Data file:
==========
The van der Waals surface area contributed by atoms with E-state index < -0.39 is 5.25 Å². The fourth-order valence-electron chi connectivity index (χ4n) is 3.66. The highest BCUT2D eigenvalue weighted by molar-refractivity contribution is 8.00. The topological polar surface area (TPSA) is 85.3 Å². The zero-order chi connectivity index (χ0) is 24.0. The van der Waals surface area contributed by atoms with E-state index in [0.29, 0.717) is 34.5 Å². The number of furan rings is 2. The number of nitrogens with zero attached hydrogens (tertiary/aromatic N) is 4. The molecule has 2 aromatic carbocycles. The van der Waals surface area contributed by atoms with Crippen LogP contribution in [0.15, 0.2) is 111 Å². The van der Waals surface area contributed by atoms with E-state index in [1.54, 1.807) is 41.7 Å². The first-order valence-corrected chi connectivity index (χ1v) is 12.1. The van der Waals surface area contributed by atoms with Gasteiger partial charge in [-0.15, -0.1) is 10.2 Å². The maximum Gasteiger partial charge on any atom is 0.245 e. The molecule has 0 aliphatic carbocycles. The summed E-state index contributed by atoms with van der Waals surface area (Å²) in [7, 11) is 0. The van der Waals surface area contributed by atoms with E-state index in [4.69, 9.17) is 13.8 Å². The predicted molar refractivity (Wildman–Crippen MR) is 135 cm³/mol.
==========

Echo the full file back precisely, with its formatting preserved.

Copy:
The van der Waals surface area contributed by atoms with E-state index < -0.39 is 5.25 Å². The fourth-order valence-electron chi connectivity index (χ4n) is 3.66. The highest BCUT2D eigenvalue weighted by molar-refractivity contribution is 8.00. The topological polar surface area (TPSA) is 85.3 Å². The zero-order chi connectivity index (χ0) is 24.0. The van der Waals surface area contributed by atoms with E-state index in [0.29, 0.717) is 34.5 Å². The number of furan rings is 2. The number of nitrogens with zero attached hydrogens (tertiary/aromatic N) is 4. The molecule has 2 aromatic carbocycles. The van der Waals surface area contributed by atoms with Crippen LogP contribution in [0.15, 0.2) is 111 Å². The van der Waals surface area contributed by atoms with E-state index in [1.54, 1.807) is 41.7 Å². The first-order valence-corrected chi connectivity index (χ1v) is 12.1. The van der Waals surface area contributed by atoms with Gasteiger partial charge in [-0.15, -0.1) is 10.2 Å². The maximum Gasteiger partial charge on any atom is 0.245 e. The molecule has 0 aliphatic carbocycles. The summed E-state index contributed by atoms with van der Waals surface area (Å²) in [7, 11) is 0. The van der Waals surface area contributed by atoms with E-state index in [4.69, 9.17) is 13.8 Å². The predicted molar refractivity (Wildman–Crippen MR) is 135 cm³/mol.